The University is ene of the 12 schools which comprise
IDA, a group which describes as "a non-profit corporation to
provide the Department of
Defense with studies in na- I
tional security.";uommutsts
IDA was organized in 1956 in
response to the rapid growth of '' P s
Defense Department-sponsored re-
search. The University is a char-1
ter member. Under its terms of
incorporation, IDA is governed by; A t I he S an h
a board of trustees. The board is
made up of administrators from
the 12 member schools, business- SAIGON {') -North Vietnam-
men and career civil servants. ese troops, in possible prelude to
a long awaited northwest of fen-
University President Robben W. sive, slashed through barbed
Fleming said he "will attend the wire defenses near Khe Sanh
meeting if possible." He said he yesterday and wrested half a
has "some reservations about re- scarred hilltop from U.S. Marines
maining in IDA." President Emer-sbfri ndv bc
it Harlan Hatcher was on the before being driven back.
itu Harlanat chmmean thes Elsewhere, the Communist of-
IDA executive committee until his fensive against the cities ap-
retirement January 1, but Flem- peared to be in Its last stages aft-
ing has not yet joined the board. er posting a,-week of record cas-
The conference will reportedly ualties. Street fighting persisted,
discuss the role of member schools ! however, in Saigon, Hue, Dalat
that comprise IDA. Last October a and Cao Lanh.
number of students were arrested, The U.S. Command said pn-
during a demonstration protest- other day in the current Red cam-
ing Princeton University's mem- paign had brought 2,000 more
bership in IDA and the presence enemy dead. It claimed that the
of IDA researchers on the Prince- Communist death toll had reached
ton campus. The institute has also 26,621 in 10 days since the coun-
come under fire at other member trywide fighting began. Other
schools, including the University. sources claim these figures are
greatly inflated.
Associated Press correspondent
Propose Sales John T. Wheeler i'eported from
Khe Sanh that the North Viet-
Tax Increase namese pummeled the dug-in Ma-
rineswith mortar and rocket fire
LANSING-State Senate major- in paving the way for the uphill
ity leader Emil Lockwood plans to attack. One enemy solier was
introduce a resolution in both the captured.
House and Senate next week which The hill is one of three Marine
would automatically raise the state controlled high points along a
sales tax to six per cent if the new ridge that overlooks the combat
innme tax is defeated in a oublic base from the northwest. With

TRIES RECRUITMENT

"U'-Too Affair: CIA Keeps Tabs on Students

SS 0
:0~~ lo
iN

By STEVE NISSEN
Last of Two Parts
When Congress set up the Central Intelligence Agency it spe-
cifically stated that the organization would have no "internal security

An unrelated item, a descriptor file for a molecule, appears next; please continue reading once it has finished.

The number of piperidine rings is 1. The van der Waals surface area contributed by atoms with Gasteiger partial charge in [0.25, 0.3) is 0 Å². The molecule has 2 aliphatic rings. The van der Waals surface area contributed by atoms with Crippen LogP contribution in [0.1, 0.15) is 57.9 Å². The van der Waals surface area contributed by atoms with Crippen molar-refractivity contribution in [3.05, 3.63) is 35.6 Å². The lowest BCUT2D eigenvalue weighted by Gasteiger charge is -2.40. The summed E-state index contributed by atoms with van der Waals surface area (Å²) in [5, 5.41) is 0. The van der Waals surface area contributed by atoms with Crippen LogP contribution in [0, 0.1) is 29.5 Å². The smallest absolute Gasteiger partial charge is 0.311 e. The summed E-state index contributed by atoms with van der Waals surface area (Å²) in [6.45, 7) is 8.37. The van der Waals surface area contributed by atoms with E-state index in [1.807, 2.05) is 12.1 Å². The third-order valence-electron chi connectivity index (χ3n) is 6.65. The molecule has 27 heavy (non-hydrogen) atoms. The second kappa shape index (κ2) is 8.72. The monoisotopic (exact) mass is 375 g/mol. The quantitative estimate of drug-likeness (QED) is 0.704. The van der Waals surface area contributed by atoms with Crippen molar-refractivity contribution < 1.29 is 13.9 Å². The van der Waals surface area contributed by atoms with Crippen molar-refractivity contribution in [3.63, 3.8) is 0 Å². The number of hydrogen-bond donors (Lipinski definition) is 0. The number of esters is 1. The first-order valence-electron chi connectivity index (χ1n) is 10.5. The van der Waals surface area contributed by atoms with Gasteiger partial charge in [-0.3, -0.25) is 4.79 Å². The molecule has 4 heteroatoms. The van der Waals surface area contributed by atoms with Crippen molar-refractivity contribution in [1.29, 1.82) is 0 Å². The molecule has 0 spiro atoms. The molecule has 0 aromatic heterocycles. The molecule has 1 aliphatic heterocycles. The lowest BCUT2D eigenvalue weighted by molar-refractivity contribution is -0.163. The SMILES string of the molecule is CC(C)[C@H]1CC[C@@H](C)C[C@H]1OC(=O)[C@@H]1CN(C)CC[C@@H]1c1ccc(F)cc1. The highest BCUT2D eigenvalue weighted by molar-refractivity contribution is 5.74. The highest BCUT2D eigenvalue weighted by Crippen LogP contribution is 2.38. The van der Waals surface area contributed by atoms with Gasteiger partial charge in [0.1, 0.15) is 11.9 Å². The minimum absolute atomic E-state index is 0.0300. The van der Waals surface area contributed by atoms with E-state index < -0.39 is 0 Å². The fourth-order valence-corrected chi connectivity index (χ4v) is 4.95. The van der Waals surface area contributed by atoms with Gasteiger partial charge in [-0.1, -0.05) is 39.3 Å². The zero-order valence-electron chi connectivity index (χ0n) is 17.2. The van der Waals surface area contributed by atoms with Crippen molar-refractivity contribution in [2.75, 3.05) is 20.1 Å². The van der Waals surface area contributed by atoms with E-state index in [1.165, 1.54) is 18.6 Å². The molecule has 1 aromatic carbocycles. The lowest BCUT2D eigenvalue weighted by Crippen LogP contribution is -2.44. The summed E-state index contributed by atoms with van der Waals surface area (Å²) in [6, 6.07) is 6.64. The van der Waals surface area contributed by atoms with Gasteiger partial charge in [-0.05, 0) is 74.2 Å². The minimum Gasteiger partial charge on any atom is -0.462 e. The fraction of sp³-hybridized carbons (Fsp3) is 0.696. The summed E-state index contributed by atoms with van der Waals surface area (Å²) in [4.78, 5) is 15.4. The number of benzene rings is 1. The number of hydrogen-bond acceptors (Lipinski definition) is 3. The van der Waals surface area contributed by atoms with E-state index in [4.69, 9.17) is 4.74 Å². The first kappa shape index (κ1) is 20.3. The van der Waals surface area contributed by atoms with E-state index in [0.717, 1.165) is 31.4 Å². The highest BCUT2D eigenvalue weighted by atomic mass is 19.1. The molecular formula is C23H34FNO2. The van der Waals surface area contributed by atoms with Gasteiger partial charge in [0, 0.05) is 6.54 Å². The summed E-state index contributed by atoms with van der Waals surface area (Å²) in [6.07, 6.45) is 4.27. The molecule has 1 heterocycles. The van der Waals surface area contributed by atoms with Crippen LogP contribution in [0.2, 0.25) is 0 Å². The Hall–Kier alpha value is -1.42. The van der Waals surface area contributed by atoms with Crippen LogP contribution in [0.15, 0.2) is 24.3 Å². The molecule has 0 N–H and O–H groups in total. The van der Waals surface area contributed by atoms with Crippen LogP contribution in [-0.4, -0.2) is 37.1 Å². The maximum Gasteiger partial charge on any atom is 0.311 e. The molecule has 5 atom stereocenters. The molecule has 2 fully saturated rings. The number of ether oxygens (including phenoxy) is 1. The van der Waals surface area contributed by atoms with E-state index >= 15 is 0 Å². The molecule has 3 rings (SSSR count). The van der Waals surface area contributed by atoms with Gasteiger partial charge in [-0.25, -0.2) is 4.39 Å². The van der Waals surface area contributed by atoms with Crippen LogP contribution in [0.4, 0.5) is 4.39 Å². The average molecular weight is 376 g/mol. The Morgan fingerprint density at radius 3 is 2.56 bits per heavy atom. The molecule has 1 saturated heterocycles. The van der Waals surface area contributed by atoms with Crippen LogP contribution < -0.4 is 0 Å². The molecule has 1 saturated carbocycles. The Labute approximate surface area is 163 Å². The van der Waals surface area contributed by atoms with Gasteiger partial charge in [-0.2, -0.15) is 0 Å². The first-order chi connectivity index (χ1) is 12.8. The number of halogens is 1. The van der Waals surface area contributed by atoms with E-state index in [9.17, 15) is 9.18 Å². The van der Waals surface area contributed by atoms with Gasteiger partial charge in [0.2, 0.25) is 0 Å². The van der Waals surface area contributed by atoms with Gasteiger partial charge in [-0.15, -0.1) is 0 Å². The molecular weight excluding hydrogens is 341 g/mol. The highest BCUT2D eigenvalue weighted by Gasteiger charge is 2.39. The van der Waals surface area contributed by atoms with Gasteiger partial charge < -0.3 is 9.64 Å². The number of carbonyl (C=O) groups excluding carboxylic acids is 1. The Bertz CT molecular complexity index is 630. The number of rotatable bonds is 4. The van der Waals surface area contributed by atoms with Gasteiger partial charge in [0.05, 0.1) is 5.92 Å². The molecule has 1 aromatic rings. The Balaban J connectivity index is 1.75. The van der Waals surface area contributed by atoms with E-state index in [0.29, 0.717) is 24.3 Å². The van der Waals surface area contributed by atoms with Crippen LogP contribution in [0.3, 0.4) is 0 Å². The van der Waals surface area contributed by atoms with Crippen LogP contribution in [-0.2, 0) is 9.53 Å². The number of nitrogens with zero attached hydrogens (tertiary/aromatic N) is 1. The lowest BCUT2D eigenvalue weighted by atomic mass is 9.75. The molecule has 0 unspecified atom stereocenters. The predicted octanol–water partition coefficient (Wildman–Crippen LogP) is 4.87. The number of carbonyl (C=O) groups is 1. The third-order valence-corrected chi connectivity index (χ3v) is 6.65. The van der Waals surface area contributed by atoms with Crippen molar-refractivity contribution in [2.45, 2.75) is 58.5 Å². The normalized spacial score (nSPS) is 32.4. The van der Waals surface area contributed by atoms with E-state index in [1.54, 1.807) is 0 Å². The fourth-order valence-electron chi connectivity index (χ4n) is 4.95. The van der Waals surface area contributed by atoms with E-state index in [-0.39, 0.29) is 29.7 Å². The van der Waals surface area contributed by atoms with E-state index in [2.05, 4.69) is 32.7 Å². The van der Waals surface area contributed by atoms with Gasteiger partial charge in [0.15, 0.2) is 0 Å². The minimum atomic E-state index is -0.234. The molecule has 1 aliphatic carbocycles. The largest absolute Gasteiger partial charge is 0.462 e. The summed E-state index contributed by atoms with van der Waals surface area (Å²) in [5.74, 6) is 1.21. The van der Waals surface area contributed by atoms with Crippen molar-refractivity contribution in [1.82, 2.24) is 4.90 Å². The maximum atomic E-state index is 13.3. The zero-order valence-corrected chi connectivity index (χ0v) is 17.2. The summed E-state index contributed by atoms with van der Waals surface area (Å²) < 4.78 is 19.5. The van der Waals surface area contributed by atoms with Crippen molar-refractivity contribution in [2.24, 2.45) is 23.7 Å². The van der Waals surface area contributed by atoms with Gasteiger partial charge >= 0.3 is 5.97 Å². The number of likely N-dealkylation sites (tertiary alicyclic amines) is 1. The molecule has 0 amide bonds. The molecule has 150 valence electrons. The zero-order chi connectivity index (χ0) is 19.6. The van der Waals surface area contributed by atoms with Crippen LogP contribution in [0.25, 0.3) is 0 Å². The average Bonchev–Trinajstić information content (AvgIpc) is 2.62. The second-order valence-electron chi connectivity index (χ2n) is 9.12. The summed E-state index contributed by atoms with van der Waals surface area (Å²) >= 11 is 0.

anctions."
But that doesn't hinder the agency from keeping its finger on the
campus pulse. CIA agents regularly visit the campus to find out what
today's young people are thinking. Sometimes they even talk with
campus leaders.
One such visit came on an evening last fall when two neatly
dressed, niddle-aged CIĀ° agents stopped by to visit a member of the
University's Joint Judiciary Council.
The agents uolitely introduced themselves as "business associates"

The father suggested that the- CIA was particularly interested in
the organization of JCC as an instrument to block enforcement, of
University regulations, particularly the individuals behind that effort.
The student (whose narme is withheld upon personal request)
carefully explained that the meetings of JJC, Student Government
!council, and SDS were all ope'a and that anyone interested in what
the students were doing could attend their meetings.
When the CIA contact was made, the agents began their dis-
cussion with polite social tatk. Later they explained their purpose,
and one of the agents left.
The remaining agent pointed out that it was the "patriotic duty
of citizens" to help the government when requested.
Finally, the agent pulled out his CIA credentials. When this
didn't' promrt any more cooperation, he changed his tone.

The Housing Commission of-
fered the plan to Council in the
wake of -opposition to an earlier
proposal, which would have dis-
tributed 142 new units over only
seven ,sites.
Opponents charged this pre-
vious plan, which included three
sites of 39 units each, unneces-
sarily crowded low-income fam-
ilies and risked the formation of
"new ghettos."
The current proposal would al-
low no more than 24 units on any
one site.
"The Housing Commission's
newest proposal is more what
we've been shooting for," said
Councilman Brian Connelly. "It'
approaches the dispersal concept
we've wanted all along."
Housing Commissioner William

i
F